There are a number of valid reasons for wanting to improve the surface finish of race engine components. Aesthetics, friction reduction and durability can all be enhanced by reducing surface roughness, although the aesthetic aspect will always be subject to the opinion of the beholder. Controlled surface roughness though is very important on some components – unless you are very sure about what you are doing, mirror-finishing a piston skirt or cylinder liner for example can lead to disaster.
In terms of friction, components with lower roughness surfaces require thinner oil films to separate them completely; once separated, the friction coefficient is a function of the lubricant and the film geometry only – there is no component of solid-to-solid (coulomb) friction. The durability aspect of surface finish is well documented in textbooks on engineering design. For example, Shigley and Mischke* give detailed coefficients for different surface finishes to allow calculation of more accurate fatigue strengths of components.
One way to achieve a very high level of polish on a surface is through vibratory finishing, which can be applied to a wide range of engine and transmission components, from tiny ‘widgets’ to crankshafts and gears. Components are placed into a vibrating ‘bath’ of media, which may be hard or relatively soft and which may be dry or contain fluids. Relatively soft media can be something like finely divided walnut shell, maize or ground corn cob, and this can work well, even for some hard materials. I have seen very highly polished press tools, engine components and transmission gears which have been finished using walnut shells.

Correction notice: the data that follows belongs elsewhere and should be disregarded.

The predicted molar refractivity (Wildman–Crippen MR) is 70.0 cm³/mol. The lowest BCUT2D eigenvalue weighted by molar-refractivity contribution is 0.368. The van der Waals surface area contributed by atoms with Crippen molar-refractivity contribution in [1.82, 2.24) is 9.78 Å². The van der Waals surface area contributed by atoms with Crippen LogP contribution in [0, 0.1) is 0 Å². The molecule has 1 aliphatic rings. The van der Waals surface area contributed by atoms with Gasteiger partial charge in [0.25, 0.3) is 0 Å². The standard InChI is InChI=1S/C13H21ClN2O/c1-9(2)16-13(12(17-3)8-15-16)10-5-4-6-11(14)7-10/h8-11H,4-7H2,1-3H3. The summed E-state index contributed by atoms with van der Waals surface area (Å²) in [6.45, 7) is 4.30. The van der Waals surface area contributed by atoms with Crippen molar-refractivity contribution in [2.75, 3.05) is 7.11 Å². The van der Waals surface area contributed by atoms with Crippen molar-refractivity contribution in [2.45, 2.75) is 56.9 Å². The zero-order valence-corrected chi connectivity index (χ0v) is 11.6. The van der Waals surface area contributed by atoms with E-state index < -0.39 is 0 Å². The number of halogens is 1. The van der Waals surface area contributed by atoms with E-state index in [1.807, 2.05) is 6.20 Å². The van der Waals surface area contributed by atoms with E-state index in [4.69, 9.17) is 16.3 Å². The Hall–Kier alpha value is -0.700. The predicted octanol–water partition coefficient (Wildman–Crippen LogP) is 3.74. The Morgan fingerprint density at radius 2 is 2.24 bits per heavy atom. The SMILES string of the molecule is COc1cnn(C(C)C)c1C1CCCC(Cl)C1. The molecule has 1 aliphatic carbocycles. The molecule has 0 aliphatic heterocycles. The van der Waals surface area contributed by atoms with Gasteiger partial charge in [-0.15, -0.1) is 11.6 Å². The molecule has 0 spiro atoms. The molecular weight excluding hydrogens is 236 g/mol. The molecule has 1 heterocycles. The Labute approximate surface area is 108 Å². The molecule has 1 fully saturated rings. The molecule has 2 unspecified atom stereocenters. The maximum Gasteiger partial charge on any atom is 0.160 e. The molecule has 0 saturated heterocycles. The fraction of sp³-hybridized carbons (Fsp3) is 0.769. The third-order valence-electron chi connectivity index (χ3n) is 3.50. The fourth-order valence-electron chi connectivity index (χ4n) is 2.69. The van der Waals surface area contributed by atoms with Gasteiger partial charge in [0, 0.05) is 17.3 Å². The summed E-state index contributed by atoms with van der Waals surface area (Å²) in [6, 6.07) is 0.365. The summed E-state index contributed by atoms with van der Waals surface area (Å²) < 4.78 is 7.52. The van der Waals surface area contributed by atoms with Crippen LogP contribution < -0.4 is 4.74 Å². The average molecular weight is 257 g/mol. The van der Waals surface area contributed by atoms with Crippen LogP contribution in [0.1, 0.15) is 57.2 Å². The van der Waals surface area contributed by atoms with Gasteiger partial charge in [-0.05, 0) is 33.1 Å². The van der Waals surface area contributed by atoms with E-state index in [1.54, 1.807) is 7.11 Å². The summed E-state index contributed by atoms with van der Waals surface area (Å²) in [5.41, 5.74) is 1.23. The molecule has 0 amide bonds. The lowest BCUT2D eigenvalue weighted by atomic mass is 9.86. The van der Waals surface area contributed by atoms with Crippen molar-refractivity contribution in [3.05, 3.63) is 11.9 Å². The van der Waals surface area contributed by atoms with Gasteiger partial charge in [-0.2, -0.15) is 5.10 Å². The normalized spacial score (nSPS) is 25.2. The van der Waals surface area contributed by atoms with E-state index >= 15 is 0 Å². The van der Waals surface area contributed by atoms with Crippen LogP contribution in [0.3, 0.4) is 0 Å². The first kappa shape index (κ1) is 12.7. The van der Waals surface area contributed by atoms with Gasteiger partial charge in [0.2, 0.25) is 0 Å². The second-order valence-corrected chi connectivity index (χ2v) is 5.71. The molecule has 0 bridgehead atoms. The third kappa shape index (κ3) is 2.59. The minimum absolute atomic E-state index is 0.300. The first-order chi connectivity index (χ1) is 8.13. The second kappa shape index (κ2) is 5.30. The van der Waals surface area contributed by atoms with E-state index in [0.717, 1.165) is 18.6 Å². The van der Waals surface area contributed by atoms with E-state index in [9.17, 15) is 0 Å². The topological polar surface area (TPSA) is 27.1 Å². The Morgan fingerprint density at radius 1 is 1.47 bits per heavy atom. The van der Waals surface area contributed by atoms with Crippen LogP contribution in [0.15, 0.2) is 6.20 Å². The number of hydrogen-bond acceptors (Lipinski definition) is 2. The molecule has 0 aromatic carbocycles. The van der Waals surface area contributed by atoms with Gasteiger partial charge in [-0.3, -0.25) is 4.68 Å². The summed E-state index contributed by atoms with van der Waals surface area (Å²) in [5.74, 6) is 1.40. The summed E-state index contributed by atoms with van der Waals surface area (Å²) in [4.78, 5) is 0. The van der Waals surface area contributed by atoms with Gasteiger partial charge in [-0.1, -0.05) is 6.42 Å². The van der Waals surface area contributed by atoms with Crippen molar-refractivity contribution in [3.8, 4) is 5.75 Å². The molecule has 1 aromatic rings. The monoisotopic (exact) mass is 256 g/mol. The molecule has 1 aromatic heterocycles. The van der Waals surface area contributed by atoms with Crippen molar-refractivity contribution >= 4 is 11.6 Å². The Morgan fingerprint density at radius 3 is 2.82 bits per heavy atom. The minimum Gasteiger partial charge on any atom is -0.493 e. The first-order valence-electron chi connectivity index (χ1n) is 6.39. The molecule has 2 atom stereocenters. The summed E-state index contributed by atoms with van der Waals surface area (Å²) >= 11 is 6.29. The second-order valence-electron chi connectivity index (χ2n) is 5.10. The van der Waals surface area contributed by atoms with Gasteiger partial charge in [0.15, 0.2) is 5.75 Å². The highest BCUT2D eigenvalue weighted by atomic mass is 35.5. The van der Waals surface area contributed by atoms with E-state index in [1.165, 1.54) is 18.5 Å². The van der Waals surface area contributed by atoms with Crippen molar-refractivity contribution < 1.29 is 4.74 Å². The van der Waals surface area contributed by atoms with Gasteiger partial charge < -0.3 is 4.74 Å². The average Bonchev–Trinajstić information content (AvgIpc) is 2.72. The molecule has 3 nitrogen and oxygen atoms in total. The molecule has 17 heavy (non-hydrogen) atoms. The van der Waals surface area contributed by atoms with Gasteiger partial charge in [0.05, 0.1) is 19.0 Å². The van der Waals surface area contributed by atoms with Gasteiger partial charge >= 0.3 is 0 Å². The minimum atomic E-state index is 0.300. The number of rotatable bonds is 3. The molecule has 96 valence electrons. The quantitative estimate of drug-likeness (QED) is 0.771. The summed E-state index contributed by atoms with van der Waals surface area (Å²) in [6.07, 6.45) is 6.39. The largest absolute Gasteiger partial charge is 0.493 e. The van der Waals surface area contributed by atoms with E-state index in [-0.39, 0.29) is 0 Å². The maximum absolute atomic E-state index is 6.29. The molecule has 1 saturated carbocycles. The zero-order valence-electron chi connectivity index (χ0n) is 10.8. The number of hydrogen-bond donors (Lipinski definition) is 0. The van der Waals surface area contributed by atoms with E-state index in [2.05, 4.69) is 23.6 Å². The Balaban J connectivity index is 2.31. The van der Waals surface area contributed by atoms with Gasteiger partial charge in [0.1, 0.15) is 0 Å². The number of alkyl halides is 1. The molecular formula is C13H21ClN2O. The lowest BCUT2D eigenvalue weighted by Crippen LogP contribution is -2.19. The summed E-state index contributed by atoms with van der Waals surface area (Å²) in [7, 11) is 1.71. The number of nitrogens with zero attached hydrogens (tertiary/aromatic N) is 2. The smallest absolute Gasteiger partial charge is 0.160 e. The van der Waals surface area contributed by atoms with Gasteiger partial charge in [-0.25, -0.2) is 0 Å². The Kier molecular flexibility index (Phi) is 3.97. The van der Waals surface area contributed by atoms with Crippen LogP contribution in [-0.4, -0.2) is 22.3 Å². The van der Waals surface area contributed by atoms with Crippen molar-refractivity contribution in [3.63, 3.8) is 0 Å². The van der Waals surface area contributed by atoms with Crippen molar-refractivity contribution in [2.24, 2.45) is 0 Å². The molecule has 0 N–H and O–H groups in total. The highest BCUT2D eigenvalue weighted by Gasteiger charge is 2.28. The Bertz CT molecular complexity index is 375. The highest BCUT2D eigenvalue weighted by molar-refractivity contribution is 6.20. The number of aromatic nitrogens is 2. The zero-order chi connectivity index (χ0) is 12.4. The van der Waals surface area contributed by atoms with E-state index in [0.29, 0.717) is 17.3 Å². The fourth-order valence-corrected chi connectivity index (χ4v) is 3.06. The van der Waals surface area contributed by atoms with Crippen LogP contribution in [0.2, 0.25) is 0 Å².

The same technique can be used with success to de-burr components while polishing them.
The action of the media continuously rubbing against the part removes asperities and improves the surface finish further by removing the top layer of material, increasing the ‘flat’ area on the metal surface and decreasing the depth of the valleys in the surface.
There are some advantages over other surface finishing techniques using ‘loose media’ such as rumbling, where the polishing media is much larger. Owing to the size of the polishing media, the improvement in surface finish works well on internal surfaces such as holes. The limit on the size of an internal feature that is able to benefit from the process is a function of how large the media is. For example, if the media size is 0.5 mm, it is unlikely to polish a 0.4 mm ‘internal’ radius effectively, such as might be found on many turned parts. Another advantage is that the process is can be run with the top of the machine open, so it is very easy to see when the parts have been polished to the desired finish, in the case where the finishing is done for cosmetic reasons.
The media is constantly cycled around the machine, and as it becomes ground to ever finer sizes, the media which is too fine to work properly is screened out.
There is a wide range of media sizes available, and other process variables are vibration amplitude, frequency and processing time. Large amplitudes and frequencies imply high energy, and unsurprisingly the higher energy processes remove material more quickly and can also remove sharp edges too, which may not be what you are looking for. As ever, it is important to work with a finishing company in order to get the correct result. So, if you want to retain sharp edges, you will probably need a different process from someone who wants high rates of material removal, even for the same material.
* Shigley, J.E., and Mischke, C., “Mechanical Engineering Design”, McGraw Hill, 2001, ISBN 0-0736-5939-8
Written by Wayne Ward